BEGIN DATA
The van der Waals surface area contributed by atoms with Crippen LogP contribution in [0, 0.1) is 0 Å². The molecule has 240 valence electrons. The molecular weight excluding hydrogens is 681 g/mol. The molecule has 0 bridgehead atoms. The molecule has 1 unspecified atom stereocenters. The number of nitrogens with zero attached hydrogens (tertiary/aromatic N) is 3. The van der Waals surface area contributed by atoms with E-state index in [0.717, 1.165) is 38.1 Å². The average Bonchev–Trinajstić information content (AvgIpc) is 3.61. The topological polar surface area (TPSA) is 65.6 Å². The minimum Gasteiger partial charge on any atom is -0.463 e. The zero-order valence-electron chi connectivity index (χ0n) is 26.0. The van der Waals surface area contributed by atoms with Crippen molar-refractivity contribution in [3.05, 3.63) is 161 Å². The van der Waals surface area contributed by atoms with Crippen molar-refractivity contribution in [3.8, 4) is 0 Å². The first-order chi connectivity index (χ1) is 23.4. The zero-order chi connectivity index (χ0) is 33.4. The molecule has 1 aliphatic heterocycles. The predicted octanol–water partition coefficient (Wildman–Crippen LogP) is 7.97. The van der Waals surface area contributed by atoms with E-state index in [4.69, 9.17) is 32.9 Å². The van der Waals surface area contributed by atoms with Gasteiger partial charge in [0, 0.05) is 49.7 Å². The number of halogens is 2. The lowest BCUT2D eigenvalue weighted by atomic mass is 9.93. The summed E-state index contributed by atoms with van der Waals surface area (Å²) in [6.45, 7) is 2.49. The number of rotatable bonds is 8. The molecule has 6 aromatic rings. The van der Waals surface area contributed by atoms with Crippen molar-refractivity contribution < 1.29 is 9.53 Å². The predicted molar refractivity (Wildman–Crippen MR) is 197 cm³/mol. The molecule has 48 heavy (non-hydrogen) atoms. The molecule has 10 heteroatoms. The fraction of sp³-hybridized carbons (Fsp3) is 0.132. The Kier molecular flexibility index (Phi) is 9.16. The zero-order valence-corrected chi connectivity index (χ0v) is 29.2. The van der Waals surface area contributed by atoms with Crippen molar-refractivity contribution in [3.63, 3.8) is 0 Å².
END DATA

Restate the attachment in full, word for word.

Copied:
The van der Waals surface area contributed by atoms with Crippen LogP contribution in [0, 0.1) is 0 Å². The molecule has 240 valence electrons. The molecular weight excluding hydrogens is 681 g/mol. The molecule has 0 bridgehead atoms. The molecule has 1 unspecified atom stereocenters. The number of nitrogens with zero attached hydrogens (tertiary/aromatic N) is 3. The van der Waals surface area contributed by atoms with E-state index in [0.717, 1.165) is 38.1 Å². The average Bonchev–Trinajstić information content (AvgIpc) is 3.61. The topological polar surface area (TPSA) is 65.6 Å². The minimum Gasteiger partial charge on any atom is -0.463 e. The zero-order valence-electron chi connectivity index (χ0n) is 26.0. The van der Waals surface area contributed by atoms with Crippen molar-refractivity contribution in [3.05, 3.63) is 161 Å². The van der Waals surface area contributed by atoms with Crippen molar-refractivity contribution in [3.8, 4) is 0 Å². The first-order chi connectivity index (χ1) is 23.4. The zero-order chi connectivity index (χ0) is 33.4. The molecule has 1 aliphatic heterocycles. The predicted octanol–water partition coefficient (Wildman–Crippen LogP) is 7.97. The van der Waals surface area contributed by atoms with E-state index in [4.69, 9.17) is 32.9 Å². The van der Waals surface area contributed by atoms with Gasteiger partial charge in [0, 0.05) is 49.7 Å². The number of halogens is 2. The lowest BCUT2D eigenvalue weighted by atomic mass is 9.93. The summed E-state index contributed by atoms with van der Waals surface area (Å²) in [6.45, 7) is 2.49. The number of rotatable bonds is 8. The molecule has 6 aromatic rings. The van der Waals surface area contributed by atoms with Crippen molar-refractivity contribution < 1.29 is 9.53 Å². The predicted molar refractivity (Wildman–Crippen MR) is 197 cm³/mol. The molecule has 48 heavy (non-hydrogen) atoms. The molecule has 10 heteroatoms. The fraction of sp³-hybridized carbons (Fsp3) is 0.132. The Kier molecular flexibility index (Phi) is 9.16. The zero-order valence-corrected chi connectivity index (χ0v) is 29.2. The van der Waals surface area contributed by atoms with Crippen molar-refractivity contribution in [3.63, 3.8) is 0 Å².